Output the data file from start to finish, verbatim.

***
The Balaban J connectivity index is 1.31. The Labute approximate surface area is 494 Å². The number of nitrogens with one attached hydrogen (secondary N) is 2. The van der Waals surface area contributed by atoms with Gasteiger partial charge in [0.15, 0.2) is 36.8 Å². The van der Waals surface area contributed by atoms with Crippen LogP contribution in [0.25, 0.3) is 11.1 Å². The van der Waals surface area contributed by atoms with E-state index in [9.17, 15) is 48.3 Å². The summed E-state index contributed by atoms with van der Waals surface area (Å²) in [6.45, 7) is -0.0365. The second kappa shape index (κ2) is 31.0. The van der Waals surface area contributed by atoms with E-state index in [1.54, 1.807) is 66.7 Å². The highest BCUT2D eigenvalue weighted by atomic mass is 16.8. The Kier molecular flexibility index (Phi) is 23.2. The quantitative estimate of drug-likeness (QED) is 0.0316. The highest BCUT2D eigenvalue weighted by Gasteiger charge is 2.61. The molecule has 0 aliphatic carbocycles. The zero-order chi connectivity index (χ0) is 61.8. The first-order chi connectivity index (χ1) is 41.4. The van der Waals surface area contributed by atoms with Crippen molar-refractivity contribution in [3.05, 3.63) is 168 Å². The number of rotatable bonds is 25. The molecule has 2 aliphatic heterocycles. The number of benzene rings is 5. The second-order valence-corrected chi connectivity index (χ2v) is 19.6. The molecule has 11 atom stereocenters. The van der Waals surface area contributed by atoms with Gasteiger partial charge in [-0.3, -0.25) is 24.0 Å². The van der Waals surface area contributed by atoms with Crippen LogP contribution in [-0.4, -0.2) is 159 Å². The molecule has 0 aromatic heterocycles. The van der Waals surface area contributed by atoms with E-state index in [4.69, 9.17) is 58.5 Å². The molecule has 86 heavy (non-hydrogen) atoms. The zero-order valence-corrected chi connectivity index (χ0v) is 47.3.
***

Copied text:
The Balaban J connectivity index is 1.31. The Labute approximate surface area is 494 Å². The number of nitrogens with one attached hydrogen (secondary N) is 2. The van der Waals surface area contributed by atoms with Gasteiger partial charge in [0.15, 0.2) is 36.8 Å². The van der Waals surface area contributed by atoms with Crippen LogP contribution in [0.25, 0.3) is 11.1 Å². The van der Waals surface area contributed by atoms with E-state index in [9.17, 15) is 48.3 Å². The summed E-state index contributed by atoms with van der Waals surface area (Å²) in [6.45, 7) is -0.0365. The second kappa shape index (κ2) is 31.0. The van der Waals surface area contributed by atoms with E-state index in [1.54, 1.807) is 66.7 Å². The highest BCUT2D eigenvalue weighted by atomic mass is 16.8. The Kier molecular flexibility index (Phi) is 23.2. The quantitative estimate of drug-likeness (QED) is 0.0316. The highest BCUT2D eigenvalue weighted by Gasteiger charge is 2.61. The molecule has 0 aliphatic carbocycles. The zero-order chi connectivity index (χ0) is 61.8. The first-order chi connectivity index (χ1) is 41.4. The van der Waals surface area contributed by atoms with Crippen molar-refractivity contribution in [3.05, 3.63) is 168 Å². The number of rotatable bonds is 25. The molecule has 2 aliphatic heterocycles. The number of benzene rings is 5. The second-order valence-corrected chi connectivity index (χ2v) is 19.6. The molecule has 11 atom stereocenters. The van der Waals surface area contributed by atoms with Gasteiger partial charge in [-0.3, -0.25) is 24.0 Å². The van der Waals surface area contributed by atoms with Crippen LogP contribution in [-0.4, -0.2) is 159 Å². The molecule has 0 aromatic heterocycles. The van der Waals surface area contributed by atoms with E-state index in [4.69, 9.17) is 58.5 Å². The molecule has 86 heavy (non-hydrogen) atoms. The zero-order valence-corrected chi connectivity index (χ0v) is 47.3.